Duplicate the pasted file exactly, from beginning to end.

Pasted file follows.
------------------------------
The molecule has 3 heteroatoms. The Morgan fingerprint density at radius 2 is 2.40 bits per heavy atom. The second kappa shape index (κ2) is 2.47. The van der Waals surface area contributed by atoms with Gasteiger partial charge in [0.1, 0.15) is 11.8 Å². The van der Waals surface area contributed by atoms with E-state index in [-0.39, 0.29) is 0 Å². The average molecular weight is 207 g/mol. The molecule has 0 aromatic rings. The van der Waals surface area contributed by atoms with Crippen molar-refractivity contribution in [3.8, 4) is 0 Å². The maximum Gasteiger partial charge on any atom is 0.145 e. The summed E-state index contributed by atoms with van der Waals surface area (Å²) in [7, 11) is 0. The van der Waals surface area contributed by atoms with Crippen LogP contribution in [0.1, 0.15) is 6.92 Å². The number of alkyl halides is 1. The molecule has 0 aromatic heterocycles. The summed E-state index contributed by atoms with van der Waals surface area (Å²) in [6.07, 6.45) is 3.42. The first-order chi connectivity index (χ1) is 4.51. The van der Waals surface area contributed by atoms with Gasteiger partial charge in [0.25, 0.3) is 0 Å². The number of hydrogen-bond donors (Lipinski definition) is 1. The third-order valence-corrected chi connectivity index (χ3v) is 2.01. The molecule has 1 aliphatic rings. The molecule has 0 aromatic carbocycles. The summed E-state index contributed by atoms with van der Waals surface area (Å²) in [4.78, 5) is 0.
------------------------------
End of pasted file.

The molecule has 3 heteroatoms. The Morgan fingerprint density at radius 2 is 2.40 bits per heavy atom. The second kappa shape index (κ2) is 2.47. The van der Waals surface area contributed by atoms with Gasteiger partial charge in [0.1, 0.15) is 11.8 Å². The van der Waals surface area contributed by atoms with E-state index in [-0.39, 0.29) is 0 Å². The average molecular weight is 207 g/mol. The molecule has 0 aromatic rings. The van der Waals surface area contributed by atoms with Crippen molar-refractivity contribution in [3.8, 4) is 0 Å². The maximum Gasteiger partial charge on any atom is 0.145 e. The summed E-state index contributed by atoms with van der Waals surface area (Å²) in [7, 11) is 0. The van der Waals surface area contributed by atoms with Crippen LogP contribution in [0.1, 0.15) is 6.92 Å². The number of alkyl halides is 1. The molecule has 0 aromatic heterocycles. The summed E-state index contributed by atoms with van der Waals surface area (Å²) in [6.07, 6.45) is 3.42. The first-order chi connectivity index (χ1) is 4.51. The van der Waals surface area contributed by atoms with Gasteiger partial charge in [0.25, 0.3) is 0 Å². The number of hydrogen-bond donors (Lipinski definition) is 1. The third-order valence-corrected chi connectivity index (χ3v) is 2.01. The molecule has 1 aliphatic rings. The molecule has 0 aromatic carbocycles. The summed E-state index contributed by atoms with van der Waals surface area (Å²) in [4.78, 5) is 0.